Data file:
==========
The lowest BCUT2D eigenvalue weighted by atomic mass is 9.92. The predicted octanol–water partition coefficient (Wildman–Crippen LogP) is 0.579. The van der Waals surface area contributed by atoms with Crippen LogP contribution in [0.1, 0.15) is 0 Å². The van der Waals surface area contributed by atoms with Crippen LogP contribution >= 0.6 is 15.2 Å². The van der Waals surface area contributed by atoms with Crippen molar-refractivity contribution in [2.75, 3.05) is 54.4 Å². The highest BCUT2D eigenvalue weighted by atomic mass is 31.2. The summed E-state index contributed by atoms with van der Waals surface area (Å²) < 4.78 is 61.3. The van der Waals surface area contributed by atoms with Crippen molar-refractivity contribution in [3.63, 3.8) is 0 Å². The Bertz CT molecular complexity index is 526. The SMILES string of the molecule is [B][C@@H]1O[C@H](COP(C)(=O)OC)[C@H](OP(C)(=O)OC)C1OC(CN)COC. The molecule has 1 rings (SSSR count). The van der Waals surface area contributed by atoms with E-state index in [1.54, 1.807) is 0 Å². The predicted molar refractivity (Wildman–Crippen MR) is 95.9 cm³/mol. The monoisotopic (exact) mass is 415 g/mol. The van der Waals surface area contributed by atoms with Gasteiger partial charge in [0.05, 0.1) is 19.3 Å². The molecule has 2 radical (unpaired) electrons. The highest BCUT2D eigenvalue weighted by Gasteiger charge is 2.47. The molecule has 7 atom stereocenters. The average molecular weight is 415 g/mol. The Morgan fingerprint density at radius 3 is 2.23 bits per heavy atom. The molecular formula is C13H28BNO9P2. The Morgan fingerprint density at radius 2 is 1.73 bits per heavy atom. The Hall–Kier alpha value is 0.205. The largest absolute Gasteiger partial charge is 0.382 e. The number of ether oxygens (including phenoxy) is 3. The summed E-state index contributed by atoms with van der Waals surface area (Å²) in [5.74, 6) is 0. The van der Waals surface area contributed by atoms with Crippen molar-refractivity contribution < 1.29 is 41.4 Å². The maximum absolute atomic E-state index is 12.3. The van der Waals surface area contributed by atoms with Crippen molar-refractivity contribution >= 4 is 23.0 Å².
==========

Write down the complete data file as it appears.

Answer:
The lowest BCUT2D eigenvalue weighted by atomic mass is 9.92. The predicted octanol–water partition coefficient (Wildman–Crippen LogP) is 0.579. The van der Waals surface area contributed by atoms with Crippen LogP contribution in [0.1, 0.15) is 0 Å². The van der Waals surface area contributed by atoms with Crippen LogP contribution >= 0.6 is 15.2 Å². The van der Waals surface area contributed by atoms with Crippen molar-refractivity contribution in [2.75, 3.05) is 54.4 Å². The highest BCUT2D eigenvalue weighted by atomic mass is 31.2. The summed E-state index contributed by atoms with van der Waals surface area (Å²) < 4.78 is 61.3. The van der Waals surface area contributed by atoms with Crippen molar-refractivity contribution in [3.63, 3.8) is 0 Å². The Bertz CT molecular complexity index is 526. The SMILES string of the molecule is [B][C@@H]1O[C@H](COP(C)(=O)OC)[C@H](OP(C)(=O)OC)C1OC(CN)COC. The molecule has 1 rings (SSSR count). The van der Waals surface area contributed by atoms with E-state index in [1.54, 1.807) is 0 Å². The predicted molar refractivity (Wildman–Crippen MR) is 95.9 cm³/mol. The monoisotopic (exact) mass is 415 g/mol. The van der Waals surface area contributed by atoms with Gasteiger partial charge in [0.05, 0.1) is 19.3 Å². The molecule has 2 radical (unpaired) electrons. The highest BCUT2D eigenvalue weighted by Gasteiger charge is 2.47. The molecule has 7 atom stereocenters. The average molecular weight is 415 g/mol. The Morgan fingerprint density at radius 3 is 2.23 bits per heavy atom. The molecular formula is C13H28BNO9P2. The Morgan fingerprint density at radius 2 is 1.73 bits per heavy atom. The Hall–Kier alpha value is 0.205. The largest absolute Gasteiger partial charge is 0.382 e. The number of ether oxygens (including phenoxy) is 3. The summed E-state index contributed by atoms with van der Waals surface area (Å²) in [5.74, 6) is 0. The van der Waals surface area contributed by atoms with Crippen molar-refractivity contribution < 1.29 is 41.4 Å². The maximum absolute atomic E-state index is 12.3. The van der Waals surface area contributed by atoms with Crippen molar-refractivity contribution >= 4 is 23.0 Å².